Researchers create new Cas9 variant to reduce off-target CRISPR edits
A study has shown that altering amino acid residues in Cas9 to produce new variants can produce a vector with increased gene editing specificity.
Researchers have developed a Cas9 variant that they report increases the specificity of CRISPR genome editing. The study was conducted at the Max Planck Unit for the Science of Pathogens and the Faculty of Medicine at the Martin Luther University Halle-Wittenberg, both in Germany.
Cas9 is able to target certain areas of DNA through guidance from RNA, which contains the complementary sequence to the DNA target site. “Sometimes, however, Cas9 can also cut DNA sequences that are very similar to the actual target, known as off-targets,” explained Emmanuelle Charpentier, director of the Max Planck Unit for the Science of Pathogens.
This undesired activity of CRISPR-Cas9 can lead to inaccuracies in genome editing: “An unintended cut at the wrong place in the human genome can have profound consequences. That is why we need a more specific system,” says Michael Böttcher, Assistant Professor at the Medical Faculty of the Martin Luther University.
In the current study, the team of researchers focused on an evolutionarily conserved domain of Cas9, known as bridge helix. They found that the bridge helix plays a critical role in the mechanism by which Cas9 interacts with its guide RNA and DNA target site. They identified a group of amino acid residues that make contact with the phosphate backbone of the guide RNA, thereby facilitating the formation of a stable loop, which is essential for the activity of Cas9. In such a loop, the Cas9-bound guide RNA pairs with the complementary strand of the DNA target sequence while displacing the second DNA strand, thereby both DNA strands are cut.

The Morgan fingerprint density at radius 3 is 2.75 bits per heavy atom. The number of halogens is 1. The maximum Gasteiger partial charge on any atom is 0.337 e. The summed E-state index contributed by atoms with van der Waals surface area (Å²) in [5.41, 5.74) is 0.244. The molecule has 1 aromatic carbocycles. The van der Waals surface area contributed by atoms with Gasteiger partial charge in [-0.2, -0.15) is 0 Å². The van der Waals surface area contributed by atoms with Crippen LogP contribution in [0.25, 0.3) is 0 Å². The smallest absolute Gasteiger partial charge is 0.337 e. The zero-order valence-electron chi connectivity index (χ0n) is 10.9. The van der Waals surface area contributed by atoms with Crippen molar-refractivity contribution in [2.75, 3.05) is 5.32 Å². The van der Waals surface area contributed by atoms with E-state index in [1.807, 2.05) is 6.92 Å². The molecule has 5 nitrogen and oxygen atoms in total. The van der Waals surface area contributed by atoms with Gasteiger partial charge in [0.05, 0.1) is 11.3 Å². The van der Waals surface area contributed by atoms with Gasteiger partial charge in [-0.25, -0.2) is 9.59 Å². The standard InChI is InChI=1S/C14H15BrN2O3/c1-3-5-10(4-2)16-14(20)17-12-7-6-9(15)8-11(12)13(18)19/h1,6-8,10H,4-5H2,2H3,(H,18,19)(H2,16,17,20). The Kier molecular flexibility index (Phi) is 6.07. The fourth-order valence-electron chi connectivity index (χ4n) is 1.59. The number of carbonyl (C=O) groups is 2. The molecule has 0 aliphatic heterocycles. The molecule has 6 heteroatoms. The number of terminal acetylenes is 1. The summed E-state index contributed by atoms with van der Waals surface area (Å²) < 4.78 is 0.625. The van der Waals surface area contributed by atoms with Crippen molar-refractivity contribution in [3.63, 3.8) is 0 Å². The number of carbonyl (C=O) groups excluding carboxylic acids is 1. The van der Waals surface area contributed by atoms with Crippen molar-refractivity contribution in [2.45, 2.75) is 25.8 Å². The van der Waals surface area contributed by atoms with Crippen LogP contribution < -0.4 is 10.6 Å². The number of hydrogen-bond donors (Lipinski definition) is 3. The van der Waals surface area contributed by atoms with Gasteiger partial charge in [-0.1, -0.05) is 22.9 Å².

The researchers generated new variants by changing these amino acid residues and found that several variants cut much less frequently at off-target sites than the original Cas9 enzyme. They further showed that one of the identified variants, called R63A/Q768A, increased the gene editing specificity of Cas9 in human cells too.
“Our results provide a new basis for further optimisation of CRISPR-Cas9. They demonstrate the need to gain more knowledge about the biochemistry of CRISPR-Cas systems to further improve them,” concluded Charpentier.
The study was published in Nature Chemical Biology.